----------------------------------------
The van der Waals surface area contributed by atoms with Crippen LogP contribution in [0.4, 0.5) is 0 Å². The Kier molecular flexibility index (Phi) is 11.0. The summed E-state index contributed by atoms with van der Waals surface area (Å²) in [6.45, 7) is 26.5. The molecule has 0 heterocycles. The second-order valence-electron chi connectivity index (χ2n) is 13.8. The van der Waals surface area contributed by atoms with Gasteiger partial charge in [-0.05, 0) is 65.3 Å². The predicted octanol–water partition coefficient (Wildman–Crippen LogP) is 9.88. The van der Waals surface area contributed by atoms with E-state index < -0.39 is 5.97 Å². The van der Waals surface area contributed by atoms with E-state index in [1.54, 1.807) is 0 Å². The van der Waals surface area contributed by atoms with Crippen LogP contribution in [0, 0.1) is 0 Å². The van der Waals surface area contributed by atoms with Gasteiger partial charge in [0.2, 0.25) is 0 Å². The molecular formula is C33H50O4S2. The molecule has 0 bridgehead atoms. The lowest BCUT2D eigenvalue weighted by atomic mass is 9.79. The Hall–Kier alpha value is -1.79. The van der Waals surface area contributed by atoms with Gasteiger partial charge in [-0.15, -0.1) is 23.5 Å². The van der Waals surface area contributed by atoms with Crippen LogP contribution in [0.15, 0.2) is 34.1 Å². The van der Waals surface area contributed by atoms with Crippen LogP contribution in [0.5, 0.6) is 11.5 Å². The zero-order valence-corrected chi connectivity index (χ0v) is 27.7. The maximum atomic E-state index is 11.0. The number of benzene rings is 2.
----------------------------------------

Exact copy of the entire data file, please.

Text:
The van der Waals surface area contributed by atoms with Crippen LogP contribution in [0.4, 0.5) is 0 Å². The Kier molecular flexibility index (Phi) is 11.0. The summed E-state index contributed by atoms with van der Waals surface area (Å²) in [6.45, 7) is 26.5. The molecule has 0 heterocycles. The second-order valence-electron chi connectivity index (χ2n) is 13.8. The van der Waals surface area contributed by atoms with Gasteiger partial charge in [-0.05, 0) is 65.3 Å². The predicted octanol–water partition coefficient (Wildman–Crippen LogP) is 9.88. The van der Waals surface area contributed by atoms with E-state index < -0.39 is 5.97 Å². The van der Waals surface area contributed by atoms with E-state index in [1.54, 1.807) is 0 Å². The van der Waals surface area contributed by atoms with Crippen LogP contribution in [0, 0.1) is 0 Å². The van der Waals surface area contributed by atoms with Gasteiger partial charge in [0.2, 0.25) is 0 Å². The molecular formula is C33H50O4S2. The molecule has 0 bridgehead atoms. The lowest BCUT2D eigenvalue weighted by atomic mass is 9.79. The Hall–Kier alpha value is -1.79. The van der Waals surface area contributed by atoms with Gasteiger partial charge in [-0.15, -0.1) is 23.5 Å². The van der Waals surface area contributed by atoms with Crippen LogP contribution in [0.15, 0.2) is 34.1 Å². The van der Waals surface area contributed by atoms with Crippen LogP contribution in [0.5, 0.6) is 11.5 Å². The zero-order valence-corrected chi connectivity index (χ0v) is 27.7. The maximum atomic E-state index is 11.0. The number of benzene rings is 2.